Pelvic Floor Muscle Exercises

Reconstructive Urology Surgery

You may have heard of people doing pelvic floor muscles exercises to help them tackle issues such as urinary incontinence. What exactly are pelvic floor muscles exercises, and how do they help?

At Aare Urocare, we provide discreet environment and specialised treatments tailored to your bladder, kidney and prostate conditions. We offer a range of treatments —  from minimally invasive methods to surgical intervention.

What are Pelvic Floor Muscle Exercises?

Pelvic floor muscle exercises, also known as kegel exercises, help strengthen the pelvic floor muscles and support pelvic organs. You can locate your pelvic floor muscles by trying to stop the stream of urine mid-flow while sitting on the toilet. You should feel the whole perineum move upwards in the direction of the navel if done correctly. More often than not, we tend to contract our abdominal, thigh or buttock muscles instead.

Pelvic floor muscle exercises can help with urinary incontinence, reduce pelvic organ prolapse, and improve your orgasms. It can even help manage pelvic pain.

Who are Pelvic Floor Muscle Exercises for?

Pelvic floor muscle exercises are recommended for men and women (mostly) who are experiencing weakened pelvic floor muscles. If you are experiencing symptoms or medical conditions listed below, you may benefit from pelvic floor muscle exercises:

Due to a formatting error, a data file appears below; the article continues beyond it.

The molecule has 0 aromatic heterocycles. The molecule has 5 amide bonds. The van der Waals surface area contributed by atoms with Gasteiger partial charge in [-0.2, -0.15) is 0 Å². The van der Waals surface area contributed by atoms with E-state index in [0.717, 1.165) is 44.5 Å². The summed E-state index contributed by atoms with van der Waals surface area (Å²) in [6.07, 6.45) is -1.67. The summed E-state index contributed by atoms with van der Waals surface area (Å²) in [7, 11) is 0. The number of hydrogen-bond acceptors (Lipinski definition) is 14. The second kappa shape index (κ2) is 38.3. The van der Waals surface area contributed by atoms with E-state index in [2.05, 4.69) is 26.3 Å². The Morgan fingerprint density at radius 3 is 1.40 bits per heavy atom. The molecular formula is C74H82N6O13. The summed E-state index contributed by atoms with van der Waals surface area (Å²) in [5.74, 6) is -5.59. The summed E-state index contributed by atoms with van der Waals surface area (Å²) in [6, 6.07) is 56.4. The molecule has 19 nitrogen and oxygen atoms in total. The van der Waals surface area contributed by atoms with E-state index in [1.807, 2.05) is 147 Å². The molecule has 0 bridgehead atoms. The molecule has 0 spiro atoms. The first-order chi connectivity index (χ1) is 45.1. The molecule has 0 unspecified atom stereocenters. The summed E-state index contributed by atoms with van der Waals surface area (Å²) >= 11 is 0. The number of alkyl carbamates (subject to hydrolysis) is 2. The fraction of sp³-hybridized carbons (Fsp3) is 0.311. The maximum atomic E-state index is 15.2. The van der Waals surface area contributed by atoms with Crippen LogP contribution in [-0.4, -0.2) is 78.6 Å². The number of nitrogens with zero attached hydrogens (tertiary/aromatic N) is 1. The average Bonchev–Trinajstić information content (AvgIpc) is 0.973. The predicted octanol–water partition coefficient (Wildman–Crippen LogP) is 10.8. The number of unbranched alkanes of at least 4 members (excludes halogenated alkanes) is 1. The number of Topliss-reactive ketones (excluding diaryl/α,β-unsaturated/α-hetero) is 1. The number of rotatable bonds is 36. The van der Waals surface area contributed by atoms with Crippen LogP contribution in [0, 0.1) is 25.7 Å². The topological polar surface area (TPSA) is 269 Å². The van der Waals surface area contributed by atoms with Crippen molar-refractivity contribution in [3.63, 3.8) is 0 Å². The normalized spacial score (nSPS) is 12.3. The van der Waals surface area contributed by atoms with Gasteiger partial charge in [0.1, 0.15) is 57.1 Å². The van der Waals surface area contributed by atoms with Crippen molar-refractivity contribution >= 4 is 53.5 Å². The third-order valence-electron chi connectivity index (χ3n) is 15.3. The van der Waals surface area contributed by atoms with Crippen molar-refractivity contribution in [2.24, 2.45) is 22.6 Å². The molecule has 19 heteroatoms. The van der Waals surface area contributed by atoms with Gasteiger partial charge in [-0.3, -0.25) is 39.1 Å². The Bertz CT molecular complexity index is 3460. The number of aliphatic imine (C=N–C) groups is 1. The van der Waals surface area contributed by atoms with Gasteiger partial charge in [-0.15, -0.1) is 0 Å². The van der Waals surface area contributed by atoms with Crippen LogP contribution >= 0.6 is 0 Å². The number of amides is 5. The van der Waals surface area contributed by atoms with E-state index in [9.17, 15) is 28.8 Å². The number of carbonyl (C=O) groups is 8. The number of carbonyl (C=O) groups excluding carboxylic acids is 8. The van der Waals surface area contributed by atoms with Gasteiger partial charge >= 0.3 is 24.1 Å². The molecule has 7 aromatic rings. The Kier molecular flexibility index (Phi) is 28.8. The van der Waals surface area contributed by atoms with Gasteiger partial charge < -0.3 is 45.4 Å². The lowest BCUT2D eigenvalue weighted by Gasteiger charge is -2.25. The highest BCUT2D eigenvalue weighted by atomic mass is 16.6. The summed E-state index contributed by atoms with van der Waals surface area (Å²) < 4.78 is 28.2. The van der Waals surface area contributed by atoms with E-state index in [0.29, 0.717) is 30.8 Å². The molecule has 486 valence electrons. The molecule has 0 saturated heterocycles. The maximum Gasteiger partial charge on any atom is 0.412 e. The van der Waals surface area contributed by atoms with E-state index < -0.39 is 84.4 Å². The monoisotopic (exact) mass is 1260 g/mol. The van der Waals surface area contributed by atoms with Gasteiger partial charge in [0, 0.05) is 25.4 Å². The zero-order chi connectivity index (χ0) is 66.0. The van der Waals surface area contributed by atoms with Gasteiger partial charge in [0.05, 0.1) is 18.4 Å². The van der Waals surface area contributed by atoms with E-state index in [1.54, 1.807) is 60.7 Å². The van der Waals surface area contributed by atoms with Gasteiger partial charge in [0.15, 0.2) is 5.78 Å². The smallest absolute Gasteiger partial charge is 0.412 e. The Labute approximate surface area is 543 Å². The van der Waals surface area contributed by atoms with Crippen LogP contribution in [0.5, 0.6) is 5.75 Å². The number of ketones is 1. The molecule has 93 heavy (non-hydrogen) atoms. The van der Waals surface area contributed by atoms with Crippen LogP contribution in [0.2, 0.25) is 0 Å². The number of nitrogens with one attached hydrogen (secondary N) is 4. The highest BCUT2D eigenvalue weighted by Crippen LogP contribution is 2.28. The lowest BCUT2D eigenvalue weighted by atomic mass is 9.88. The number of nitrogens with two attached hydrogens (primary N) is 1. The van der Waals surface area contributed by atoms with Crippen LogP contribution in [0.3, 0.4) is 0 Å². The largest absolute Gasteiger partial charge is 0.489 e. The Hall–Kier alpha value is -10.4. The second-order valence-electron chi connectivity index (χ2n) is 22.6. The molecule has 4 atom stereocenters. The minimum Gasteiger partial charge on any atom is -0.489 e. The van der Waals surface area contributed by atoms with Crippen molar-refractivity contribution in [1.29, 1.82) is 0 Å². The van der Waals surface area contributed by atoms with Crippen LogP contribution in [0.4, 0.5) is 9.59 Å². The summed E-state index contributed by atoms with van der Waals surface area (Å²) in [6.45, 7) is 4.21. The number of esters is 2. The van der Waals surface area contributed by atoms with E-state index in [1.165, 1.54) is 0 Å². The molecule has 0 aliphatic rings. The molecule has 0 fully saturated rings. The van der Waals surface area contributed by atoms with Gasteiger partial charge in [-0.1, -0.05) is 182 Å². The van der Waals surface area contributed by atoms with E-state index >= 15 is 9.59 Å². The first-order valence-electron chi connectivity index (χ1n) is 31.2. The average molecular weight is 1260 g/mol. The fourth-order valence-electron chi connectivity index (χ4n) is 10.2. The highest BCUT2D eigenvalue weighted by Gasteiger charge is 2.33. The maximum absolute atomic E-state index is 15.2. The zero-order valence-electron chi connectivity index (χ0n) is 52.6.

• Stress incontinence, e.g. leaking of urine unintentionally when there is a sudden, raised intra-abdominal pressure (e.g. cough or sneeze)
  • Urinary urge incontinence, e.g. having a sudden, strong urge to urinate before an involuntary loss of urine.
  • Faecal incontinence, e.g. leakage of faeces.
  • Pelvic organ prolapse, which is a herniation of pelvic organs through the vaginal wall

However, pelvic floor muscles exercises are for everyone. Anyone can do it, including pregnant ladies, even if they do not have the symptoms or medical conditions listed above. That being said, you should not do pelvic floor muscle exercises if you have a foley catheter in place.

Are there alternatives to Pelvic Floor Muscle Exercises?

Pelvic floor muscle exercises are recommended for men and women (mostly) who are experiencing weakened pelvic floor muscles. If you are experiencing symptoms or medical conditions listed below, you may benefit from pelvic floor muscle exercises:

  • Stress incontinence, e.g. leaking of urine unintentionally when there is a sudden, raised intra-abdominal pressure (e.g. cough or sneeze)